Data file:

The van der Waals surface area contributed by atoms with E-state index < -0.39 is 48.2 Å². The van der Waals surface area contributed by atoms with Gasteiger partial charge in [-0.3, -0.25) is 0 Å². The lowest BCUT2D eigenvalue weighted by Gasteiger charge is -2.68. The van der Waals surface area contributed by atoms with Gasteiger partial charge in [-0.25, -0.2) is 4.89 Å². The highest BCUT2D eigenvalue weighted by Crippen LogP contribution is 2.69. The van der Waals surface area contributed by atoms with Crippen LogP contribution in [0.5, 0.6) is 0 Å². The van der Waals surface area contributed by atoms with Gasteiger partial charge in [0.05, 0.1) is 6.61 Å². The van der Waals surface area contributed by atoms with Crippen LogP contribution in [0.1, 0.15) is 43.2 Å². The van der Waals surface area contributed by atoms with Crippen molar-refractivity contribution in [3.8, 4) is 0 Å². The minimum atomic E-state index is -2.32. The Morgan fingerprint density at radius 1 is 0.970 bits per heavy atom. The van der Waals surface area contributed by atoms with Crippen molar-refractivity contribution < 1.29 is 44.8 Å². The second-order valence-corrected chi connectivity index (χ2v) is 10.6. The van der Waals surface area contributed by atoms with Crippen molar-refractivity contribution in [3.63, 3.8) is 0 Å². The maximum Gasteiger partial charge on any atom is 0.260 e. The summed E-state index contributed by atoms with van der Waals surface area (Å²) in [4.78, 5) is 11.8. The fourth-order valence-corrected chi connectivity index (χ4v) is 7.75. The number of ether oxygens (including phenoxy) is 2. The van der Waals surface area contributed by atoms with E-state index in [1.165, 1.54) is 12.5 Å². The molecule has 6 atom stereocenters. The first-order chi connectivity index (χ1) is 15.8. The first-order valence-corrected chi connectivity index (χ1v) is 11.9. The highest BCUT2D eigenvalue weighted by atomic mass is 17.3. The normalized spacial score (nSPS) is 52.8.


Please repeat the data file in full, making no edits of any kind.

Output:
The van der Waals surface area contributed by atoms with E-state index < -0.39 is 48.2 Å². The van der Waals surface area contributed by atoms with Gasteiger partial charge in [-0.3, -0.25) is 0 Å². The lowest BCUT2D eigenvalue weighted by Gasteiger charge is -2.68. The van der Waals surface area contributed by atoms with Gasteiger partial charge in [-0.25, -0.2) is 4.89 Å². The highest BCUT2D eigenvalue weighted by Crippen LogP contribution is 2.69. The van der Waals surface area contributed by atoms with Crippen LogP contribution in [0.5, 0.6) is 0 Å². The van der Waals surface area contributed by atoms with Gasteiger partial charge in [0.05, 0.1) is 6.61 Å². The van der Waals surface area contributed by atoms with Crippen LogP contribution in [0.1, 0.15) is 43.2 Å². The van der Waals surface area contributed by atoms with Crippen molar-refractivity contribution in [3.8, 4) is 0 Å². The minimum atomic E-state index is -2.32. The Morgan fingerprint density at radius 1 is 0.970 bits per heavy atom. The van der Waals surface area contributed by atoms with Crippen molar-refractivity contribution < 1.29 is 44.8 Å². The second-order valence-corrected chi connectivity index (χ2v) is 10.6. The van der Waals surface area contributed by atoms with Crippen molar-refractivity contribution in [3.63, 3.8) is 0 Å². The maximum Gasteiger partial charge on any atom is 0.260 e. The summed E-state index contributed by atoms with van der Waals surface area (Å²) in [4.78, 5) is 11.8. The fourth-order valence-corrected chi connectivity index (χ4v) is 7.75. The number of ether oxygens (including phenoxy) is 2. The van der Waals surface area contributed by atoms with E-state index in [1.165, 1.54) is 12.5 Å². The molecule has 6 atom stereocenters. The first-order chi connectivity index (χ1) is 15.8. The first-order valence-corrected chi connectivity index (χ1v) is 11.9. The highest BCUT2D eigenvalue weighted by atomic mass is 17.3. The normalized spacial score (nSPS) is 52.8.